In fact, this definition fully coincides with an Amazon practice, this time as a global product sales website, which we all have experienced: under the article we are about to buy, the section introduced by the phrase “Customers also shopped for”, which provides other articles of possible interest. The introductory phrase of this section perfectly reflects the procedure carried out: Amazon collects millions of behaviors of its users in terms of purchasing processes, analyzes them in order to predict the future behavior of their customers, and with high probability manages to increase sales on the web.
There is no doubt that this methodology turns out to be an extremely powerful weapon when it comes to doing directed marketing, forecasting demand or of course turning visits to the web into sales. But what happens if the same strategy is applied to customer support?
The Chatbot is nothing else than an additional channel to solve doubts about airline tickets, check contractual aspects of a bank account, download manuals of household appliances, consult data of a hotel reservation or the balance of a telephone line … The knowledge about the company provided through the Chatbot must not differ from the rest of the website or from the other customer service channels, whether these channels are automated or managed by human agents.
A wrong answer, especially in reply to a delicate question, could have disastrous consequences. Imagine that a chatbot providing support to the policyholders on the website of an insurance company, in reply to a question about breast leads the user to answers about plastic surgery, because they are more common according to Machine Learning, instead of offering one or more answers about pathologies, gynecology, etc. The image of this insurance company would be damaged due to the low reliability of the Chatbot, more precisely due to the misuse of a predictive methodology, such as Machine Learning, with the purpose of customer care.
The alternative that remains is to create data manually, as if they were traces collected from users, to “train” an ad-hoc Machine Learning model. This training process is highly promoted by numerous chatbot providers, to the point that it has created the false belief that the only way to implement a chatbot is to train the system manually, for months, with as many utterances as possible — considering as utterances the many different ways of expressing the same intention. This myth is fed by those who do not have Natural Language Processing technology to relieve the lack of previous data. Likewise, the manual creation of data to fit with Machine Learning models implies a colossal effort for companies, an effort which translates into both a prolongation of the project’s time-to-market and disenchantment with Artificial Intelligence.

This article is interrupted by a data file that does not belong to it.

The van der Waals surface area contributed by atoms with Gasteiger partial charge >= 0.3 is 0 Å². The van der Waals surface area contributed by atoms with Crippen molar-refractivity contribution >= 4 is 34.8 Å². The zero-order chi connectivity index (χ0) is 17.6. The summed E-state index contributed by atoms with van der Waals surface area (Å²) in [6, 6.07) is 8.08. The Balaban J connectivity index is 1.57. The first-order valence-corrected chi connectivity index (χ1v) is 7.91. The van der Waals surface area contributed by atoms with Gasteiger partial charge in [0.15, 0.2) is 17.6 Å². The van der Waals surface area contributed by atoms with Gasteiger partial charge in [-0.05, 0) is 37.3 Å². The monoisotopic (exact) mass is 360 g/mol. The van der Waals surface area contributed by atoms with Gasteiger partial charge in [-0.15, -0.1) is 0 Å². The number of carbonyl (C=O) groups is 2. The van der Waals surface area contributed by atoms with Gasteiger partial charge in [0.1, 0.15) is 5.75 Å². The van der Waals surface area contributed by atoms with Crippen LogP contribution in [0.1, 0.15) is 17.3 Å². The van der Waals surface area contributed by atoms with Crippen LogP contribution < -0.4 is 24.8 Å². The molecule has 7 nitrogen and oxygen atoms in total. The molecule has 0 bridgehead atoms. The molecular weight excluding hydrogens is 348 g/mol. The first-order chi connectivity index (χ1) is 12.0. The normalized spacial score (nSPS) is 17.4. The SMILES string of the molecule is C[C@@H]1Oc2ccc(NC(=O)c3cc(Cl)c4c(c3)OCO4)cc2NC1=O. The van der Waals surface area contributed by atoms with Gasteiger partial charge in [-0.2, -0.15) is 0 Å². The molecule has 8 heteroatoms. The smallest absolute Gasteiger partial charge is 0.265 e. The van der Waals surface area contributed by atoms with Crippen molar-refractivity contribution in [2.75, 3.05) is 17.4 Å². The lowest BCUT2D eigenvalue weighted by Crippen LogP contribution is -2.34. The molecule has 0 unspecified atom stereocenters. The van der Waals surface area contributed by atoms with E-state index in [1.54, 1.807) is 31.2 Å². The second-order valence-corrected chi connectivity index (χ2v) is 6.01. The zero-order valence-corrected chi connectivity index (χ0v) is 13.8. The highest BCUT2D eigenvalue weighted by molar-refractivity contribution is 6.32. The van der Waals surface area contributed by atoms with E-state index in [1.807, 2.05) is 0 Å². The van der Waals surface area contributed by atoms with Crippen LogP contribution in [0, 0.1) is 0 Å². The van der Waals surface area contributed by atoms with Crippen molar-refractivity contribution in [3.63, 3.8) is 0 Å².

On the contrary, a provider capable of using the Natural Language allows solving the two problems that Machine Learning entails for a Chatbot customer service: on the one hand, it does not require extensive volumes of data, on the other it is based on linguistic engineering for offer semantically relevant, contextualized and highly reliable answers.
Betting on Natural Language Processing, on the other hand, allows to guarantee the reliability of the Chatbot, thus the reliability of the company, as well as favoring an agile time-to-market and trust towards Artificial Intelligence.
Looking at this panorama, the ideal approach could be to bring together the best of each world: fully rely on the Natural Language Processing as the main technology of the Chatbot for customer support, and at the same time resort to some features of Machine Learning to complete certain purposes, such as analyzing customer interactions to suggest new contents for the knowledge base, or using clickthrough statistics to adapt the interface and improve the user experience.